Although it is true that spaying decreases their rate of metabolism, thus promoting weight gain, it is not as pressing as other factors that promote weight gain. Poor diet and sedentary lifestyle play a more significant role in obesity. There is a belief that spaying too early (before one year of age) will lead to urinary incontinence. This has not been scientifically proven. The vast majority of dogs do just fine and don’t know the difference.
How to Care for a Dog After Spay Surgery
Despite dogs undergoing a major surgery, the hardest part of aftercare most owners experience is keeping them inactive. They are typically mopey for a day or so after the surgery.
However as the anesthesia wears off (typically 24 hours or less), they go back to normal and want to play. Restricting activity for the first two weeks after surgery decreases the risk of postoperative complications such as bleeding and incisional dehiscence (incision falling apart).
Beyond that, aftercare involves simple wound management. Keep the area clean and dry. Monitor the area for excessive redness, oozing, bleeding, odor, and make sure the incision remains intact. A little bruising and straw colored discharge is acceptable and should be expected.
Icing the incision with an ice pack wrapped in a clean paper towel or washcloth, for 15 minutes twice daily for the first three days may help decrease inflammation.
Post-surgery, dogs are typically sent home with some sort of anti-inflammatory to decrease inflammation and discomfort. Please inform your veterinarian if you feel like your pet is still painful or uncomfortable.
Depending on surgeon preference, the skin may be closed with stitches that need to be removed (typically in 10 to 14 days) or with dissolvable stitches that do not need to be removed. Elizabethan collars (AKA “cone of shame”) is used to prevent the pet from chewing the stitches out. If this occurs, infection is more likely to occur and repair is more than likely going to require another round of anesthesia. Please follow the discharge instructions specific to your pet and veterinarian’s preferences.
We discussed what happens when a dog is spayed and the good, the bad, and the ugly aspects of spaying dogs. The overall arching theme is that in normal healthy dogs, the benefits of spaying way outweigh the risks. Please discuss with your veterinarian if you have any other questions or concerns regarding having your dog spayed.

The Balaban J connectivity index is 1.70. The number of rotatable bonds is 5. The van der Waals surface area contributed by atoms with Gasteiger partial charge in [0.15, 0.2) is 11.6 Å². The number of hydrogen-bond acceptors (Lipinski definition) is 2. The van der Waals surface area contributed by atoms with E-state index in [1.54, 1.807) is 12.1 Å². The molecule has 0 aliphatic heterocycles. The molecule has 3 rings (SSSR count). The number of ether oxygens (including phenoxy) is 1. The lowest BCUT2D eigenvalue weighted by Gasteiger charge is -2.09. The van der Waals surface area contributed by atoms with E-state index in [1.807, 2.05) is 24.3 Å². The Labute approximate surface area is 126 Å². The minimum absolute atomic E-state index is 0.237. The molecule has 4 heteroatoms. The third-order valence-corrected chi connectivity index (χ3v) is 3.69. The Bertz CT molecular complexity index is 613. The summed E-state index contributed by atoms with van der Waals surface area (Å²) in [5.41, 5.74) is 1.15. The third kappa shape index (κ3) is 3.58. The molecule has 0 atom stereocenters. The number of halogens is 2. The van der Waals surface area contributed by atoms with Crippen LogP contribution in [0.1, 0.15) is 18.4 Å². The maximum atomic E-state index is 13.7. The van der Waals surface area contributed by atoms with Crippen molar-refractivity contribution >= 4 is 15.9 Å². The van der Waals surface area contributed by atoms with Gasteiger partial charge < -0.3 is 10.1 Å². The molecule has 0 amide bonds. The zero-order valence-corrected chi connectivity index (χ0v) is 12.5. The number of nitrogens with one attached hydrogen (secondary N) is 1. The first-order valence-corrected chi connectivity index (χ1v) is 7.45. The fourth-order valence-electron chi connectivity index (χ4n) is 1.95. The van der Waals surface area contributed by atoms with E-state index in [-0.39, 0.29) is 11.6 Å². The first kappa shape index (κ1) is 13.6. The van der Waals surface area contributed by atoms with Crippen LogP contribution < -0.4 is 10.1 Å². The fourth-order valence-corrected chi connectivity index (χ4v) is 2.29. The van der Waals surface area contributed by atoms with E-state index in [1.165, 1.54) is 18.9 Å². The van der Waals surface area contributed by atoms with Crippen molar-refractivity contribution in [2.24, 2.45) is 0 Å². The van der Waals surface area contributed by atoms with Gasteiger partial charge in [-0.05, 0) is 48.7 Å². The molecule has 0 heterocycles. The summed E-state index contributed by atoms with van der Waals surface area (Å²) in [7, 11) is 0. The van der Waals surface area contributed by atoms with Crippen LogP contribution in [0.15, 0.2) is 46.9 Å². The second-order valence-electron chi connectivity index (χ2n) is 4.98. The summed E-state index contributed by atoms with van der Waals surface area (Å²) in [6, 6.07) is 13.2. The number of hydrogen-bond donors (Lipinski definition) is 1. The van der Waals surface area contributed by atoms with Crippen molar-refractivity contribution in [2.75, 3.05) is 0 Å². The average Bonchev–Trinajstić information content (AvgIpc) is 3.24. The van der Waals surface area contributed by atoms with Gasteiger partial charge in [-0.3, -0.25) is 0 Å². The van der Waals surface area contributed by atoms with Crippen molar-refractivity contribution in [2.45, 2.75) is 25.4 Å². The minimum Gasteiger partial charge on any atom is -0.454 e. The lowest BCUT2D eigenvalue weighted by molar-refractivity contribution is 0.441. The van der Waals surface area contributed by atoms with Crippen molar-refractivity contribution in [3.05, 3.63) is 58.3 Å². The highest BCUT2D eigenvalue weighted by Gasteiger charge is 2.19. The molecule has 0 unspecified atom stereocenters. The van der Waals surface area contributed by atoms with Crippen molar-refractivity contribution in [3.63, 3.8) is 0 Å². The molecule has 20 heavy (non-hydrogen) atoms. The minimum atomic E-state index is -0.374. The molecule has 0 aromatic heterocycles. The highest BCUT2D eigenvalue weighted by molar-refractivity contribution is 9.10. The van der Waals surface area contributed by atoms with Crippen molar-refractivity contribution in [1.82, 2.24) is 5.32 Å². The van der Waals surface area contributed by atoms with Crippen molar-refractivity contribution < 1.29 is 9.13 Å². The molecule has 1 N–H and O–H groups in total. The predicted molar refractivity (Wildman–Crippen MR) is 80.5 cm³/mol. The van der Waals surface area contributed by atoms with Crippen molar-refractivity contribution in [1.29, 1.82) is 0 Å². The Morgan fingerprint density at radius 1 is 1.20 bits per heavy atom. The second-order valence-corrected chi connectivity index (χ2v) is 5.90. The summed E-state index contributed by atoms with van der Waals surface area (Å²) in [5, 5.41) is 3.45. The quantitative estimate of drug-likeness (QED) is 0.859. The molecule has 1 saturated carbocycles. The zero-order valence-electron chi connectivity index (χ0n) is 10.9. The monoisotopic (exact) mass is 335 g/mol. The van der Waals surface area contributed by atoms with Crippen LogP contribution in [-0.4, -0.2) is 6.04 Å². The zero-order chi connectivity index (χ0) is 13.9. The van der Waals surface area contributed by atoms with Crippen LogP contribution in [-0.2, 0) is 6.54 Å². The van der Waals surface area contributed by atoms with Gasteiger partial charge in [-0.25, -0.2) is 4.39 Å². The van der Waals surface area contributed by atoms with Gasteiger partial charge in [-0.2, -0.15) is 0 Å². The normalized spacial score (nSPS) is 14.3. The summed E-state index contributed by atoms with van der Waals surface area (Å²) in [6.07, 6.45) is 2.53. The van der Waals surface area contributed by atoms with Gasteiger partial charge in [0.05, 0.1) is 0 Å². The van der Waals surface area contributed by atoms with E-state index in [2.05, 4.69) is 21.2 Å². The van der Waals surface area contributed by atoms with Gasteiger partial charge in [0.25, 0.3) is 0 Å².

Wikimedia, Incision from spaying of a female dog at 6 months old, taken 24 hours after surgery, by Liannadavis CC BY-SA 4.0
About the Author
Dr. Eric Weiner is a small animal veterinarian practicing in Orlando, Florida. He is a third generation veterinarian as both his father and grandfather are vets. Although he grew up following both of them around and wanted to be a veterinarian himself, he took a bit of a detour and attended Hofstra University originally as a music major.
Eventually realizing his true passion still lays within Veterinary Medicine, he switch majors and graduated in 2010 with a BA in biology and dual minors in biochemistry and music. Dr. Weiner attended Virginia-Maryland Regional College of Veterinary Medicine and graduated in 2015, concentrating in mixed animal medicine and surgery. During his clinical year, his favorite rotation was which ever he was currently on. He especially enjoyed spending time at the Penn Vet Working Dog Center, where he worked closely with search and rescue dogs, diabetic alert dogs, and even cancer detection dogs.
When Dr. Weiner is not working with animals, he enjoys riding his motorcycle and playing baseball. He is married to his high school sweetheart and they are enjoying their brand new baby girl. In addition, they live with their therapy dog Murphy, and two cats, Stella and Luna.